Is Tile Drainage Water Subject to Discharge Permitting and Enforcement Under the Clean Water Act?
Food & Agriculture Law Update
Until this year, it appeared to be virtually undisputed that runoff water from farms, or in legal parlance “agricultural return flows,” were exempt from federal National Pollutant Discharge Elimination System (“NPDES”) permitting requirements under the Clean Water Act (“Act”) because the Act very clearly states:
“The [USEPA] Administrator shall not require a permit under this section for discharges composed entirely of return flows from irrigated agriculture, nor shall the Administrator directly or indirectly, require any State to require such a permit.” (33 U.S.C. §1342(l)(1) (emphasis added); see also 40 C.F.R. §122.3(e) and (f).)
However, more recently, the scope of the agricultural return flows exception has been called into question in federal court. Citizen activist groups, including the Pacific Coast Federation of Fishermen’s Associations (“Fishermen”), have challenged the breadth of this exception in a lawsuit against the Bureau of Reclamation (“Bureau”) and the San Luis and Delta-Mendota Water Authority (“Authority”). In this case, the Fishermen alleged that the Bureau and Authority, which jointly administer the Grasslands Bypass Project (“Project”), have illegally discharged polluted waters without an NPDES permit. The main issue raised is whether the Project’s longstanding method of utilizing a subsurface tile drainage system equates to a “point source” under the Act, subject to federal permitting and enforcement.
Surviving a motion to dismiss, this question remains open. On August 30, 2012, a federal district court found that the Project uses sub-surface, perforated tile drains under farmland in the Central Valley to catch percolating irrigation water and channel it to local waterways, namely the San Luis Drain and Mud Slough. The court additionally found that these perforated tiles catch and collect groundwater, which may be contaminated with naturally-occurring selenium and other constituents that would otherwise reach the root zone of the crops being grown. The Fishermen allege that this upwelling groundwater does not fall under the meaning of “return flows from irrigated agriculture” under sections 1342(l)(1) or 1362(14) of the Act and, therefore, the statutory exemption does not apply.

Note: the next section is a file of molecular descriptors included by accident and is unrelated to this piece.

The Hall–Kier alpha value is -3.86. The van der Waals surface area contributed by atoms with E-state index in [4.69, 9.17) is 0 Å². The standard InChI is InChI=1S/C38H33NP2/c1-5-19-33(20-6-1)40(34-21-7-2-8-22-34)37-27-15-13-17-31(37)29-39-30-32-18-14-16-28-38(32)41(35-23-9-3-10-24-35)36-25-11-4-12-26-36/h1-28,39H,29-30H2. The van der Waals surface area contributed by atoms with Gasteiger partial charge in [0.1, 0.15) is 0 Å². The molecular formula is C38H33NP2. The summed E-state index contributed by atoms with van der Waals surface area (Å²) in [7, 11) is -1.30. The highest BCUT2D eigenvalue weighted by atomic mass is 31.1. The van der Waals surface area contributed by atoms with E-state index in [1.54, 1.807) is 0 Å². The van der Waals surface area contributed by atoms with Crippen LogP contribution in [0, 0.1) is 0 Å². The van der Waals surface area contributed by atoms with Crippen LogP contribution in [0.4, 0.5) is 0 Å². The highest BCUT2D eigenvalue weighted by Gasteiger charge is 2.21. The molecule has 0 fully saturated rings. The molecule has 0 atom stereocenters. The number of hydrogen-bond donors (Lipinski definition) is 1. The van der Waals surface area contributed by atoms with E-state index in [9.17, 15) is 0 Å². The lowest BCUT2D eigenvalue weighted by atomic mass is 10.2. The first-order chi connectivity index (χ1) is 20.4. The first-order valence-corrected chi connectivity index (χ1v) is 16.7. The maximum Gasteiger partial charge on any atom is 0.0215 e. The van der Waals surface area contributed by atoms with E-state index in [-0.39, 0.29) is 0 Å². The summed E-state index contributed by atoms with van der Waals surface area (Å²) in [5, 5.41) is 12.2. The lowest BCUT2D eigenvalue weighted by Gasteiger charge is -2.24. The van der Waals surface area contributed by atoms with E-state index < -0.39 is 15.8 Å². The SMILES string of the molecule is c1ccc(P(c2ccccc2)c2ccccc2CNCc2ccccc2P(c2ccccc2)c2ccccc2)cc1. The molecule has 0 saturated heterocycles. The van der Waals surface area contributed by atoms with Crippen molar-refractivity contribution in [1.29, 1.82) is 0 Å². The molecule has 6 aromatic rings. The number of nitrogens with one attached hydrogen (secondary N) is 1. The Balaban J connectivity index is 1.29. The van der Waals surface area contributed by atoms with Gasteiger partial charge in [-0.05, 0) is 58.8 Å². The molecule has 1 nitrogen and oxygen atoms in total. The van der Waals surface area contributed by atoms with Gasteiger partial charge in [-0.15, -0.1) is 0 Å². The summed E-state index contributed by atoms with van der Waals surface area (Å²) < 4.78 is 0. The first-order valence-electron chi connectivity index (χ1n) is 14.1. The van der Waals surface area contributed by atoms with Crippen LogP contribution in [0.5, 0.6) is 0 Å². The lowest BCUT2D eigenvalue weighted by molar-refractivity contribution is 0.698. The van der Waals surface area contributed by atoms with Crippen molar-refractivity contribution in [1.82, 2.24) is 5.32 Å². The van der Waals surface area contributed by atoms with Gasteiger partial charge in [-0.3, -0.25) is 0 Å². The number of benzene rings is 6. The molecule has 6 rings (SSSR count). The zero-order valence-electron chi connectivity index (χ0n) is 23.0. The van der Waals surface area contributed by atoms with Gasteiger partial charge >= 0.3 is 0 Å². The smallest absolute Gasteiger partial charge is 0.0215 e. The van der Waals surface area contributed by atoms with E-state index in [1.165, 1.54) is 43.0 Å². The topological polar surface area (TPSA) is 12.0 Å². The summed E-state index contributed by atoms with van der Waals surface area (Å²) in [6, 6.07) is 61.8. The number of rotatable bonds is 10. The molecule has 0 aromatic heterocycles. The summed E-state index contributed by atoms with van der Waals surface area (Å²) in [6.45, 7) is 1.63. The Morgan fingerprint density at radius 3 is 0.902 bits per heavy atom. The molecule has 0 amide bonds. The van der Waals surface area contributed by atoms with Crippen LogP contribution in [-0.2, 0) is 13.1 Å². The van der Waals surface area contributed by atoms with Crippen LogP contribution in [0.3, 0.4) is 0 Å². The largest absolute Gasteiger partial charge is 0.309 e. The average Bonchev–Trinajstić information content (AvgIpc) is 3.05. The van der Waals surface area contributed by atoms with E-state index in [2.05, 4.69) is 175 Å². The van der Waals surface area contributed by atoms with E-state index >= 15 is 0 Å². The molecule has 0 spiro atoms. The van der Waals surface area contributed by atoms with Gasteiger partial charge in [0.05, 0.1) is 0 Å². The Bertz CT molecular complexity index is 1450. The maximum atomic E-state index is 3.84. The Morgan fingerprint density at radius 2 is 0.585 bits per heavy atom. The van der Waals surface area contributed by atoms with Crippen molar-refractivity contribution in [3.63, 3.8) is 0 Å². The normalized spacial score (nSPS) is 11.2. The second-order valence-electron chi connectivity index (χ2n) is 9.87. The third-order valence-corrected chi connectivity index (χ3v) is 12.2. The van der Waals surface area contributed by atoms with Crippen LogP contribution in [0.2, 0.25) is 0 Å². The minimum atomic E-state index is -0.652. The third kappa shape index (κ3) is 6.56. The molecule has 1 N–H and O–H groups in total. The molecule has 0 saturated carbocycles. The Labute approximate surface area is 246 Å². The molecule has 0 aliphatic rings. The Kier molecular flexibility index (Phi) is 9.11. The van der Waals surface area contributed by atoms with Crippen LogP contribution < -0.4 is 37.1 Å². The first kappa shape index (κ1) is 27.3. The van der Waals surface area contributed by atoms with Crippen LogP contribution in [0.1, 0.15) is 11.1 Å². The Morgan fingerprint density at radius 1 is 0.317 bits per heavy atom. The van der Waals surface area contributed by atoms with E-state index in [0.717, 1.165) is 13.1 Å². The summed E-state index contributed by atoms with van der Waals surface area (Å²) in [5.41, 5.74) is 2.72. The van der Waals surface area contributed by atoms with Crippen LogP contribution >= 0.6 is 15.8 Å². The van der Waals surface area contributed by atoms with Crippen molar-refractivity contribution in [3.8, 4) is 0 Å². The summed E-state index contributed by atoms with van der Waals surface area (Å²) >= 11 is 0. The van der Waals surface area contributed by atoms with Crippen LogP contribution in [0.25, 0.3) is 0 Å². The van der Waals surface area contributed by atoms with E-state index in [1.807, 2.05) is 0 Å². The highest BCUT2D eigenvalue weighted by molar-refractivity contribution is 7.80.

Saving a final decision for another day, the court determined that “[o]n a fully developed record, drainage may be determined to be part of the irrigation process.” However, at this point, the court determined that the benefit of the doubt must be given to the Fishermen and the case must be allowed to proceed. Without a more complete understanding of the case, the court was unable to definitively conclude whether or not the intentional drainage of contaminated groundwater could be covered by the Act’s irrigation return flows exemption.
If the Fishermen are ultimately successful (assuming the case goes to trial and does not settle), this case could greatly expand the number of NPDES permits required for agricultural discharges. If NPDES permits are eventually required, the tile drainage water would likely have to be treated or subjected to Best Management Practices (“BMPs”) designed to reduce or remove the pollutants contained therein prior to discharge. Depending on the pollutants, the costs could make farming in high groundwater areas prohibitively expensive. Assuming farm drainage continued under a federal permit, USEPA, State and citizen enforcement of any permit non-compliance would be possible, and could subject farmers to up to $37,500 per day per violation plus extensive attorneys’ fees. Because of the high stakes, this case, Pacific Coast Federation of Fishermen’s Associations, et al., v. Donald Glaser, et al., United States District Court for the Eastern District, Case No. CIV-S-11-2980-KJM-CKD, warrants watching closely as it proceeds to further judicial determinations and trial.
Melissa Thorme is a Partner in the Environmental Law, and Food & Agriculture Practices at Downey Brand, LLP in Sacramento, California. Melissa focuses in the areas of water quality, wastewater, agricultural runoff, permitting, enforcement defense and agricultural law. Downey Brand has served agricultural clients throughout California since the 1920’s. © 2012 Downey Brand, LLP. www.downeybrand.com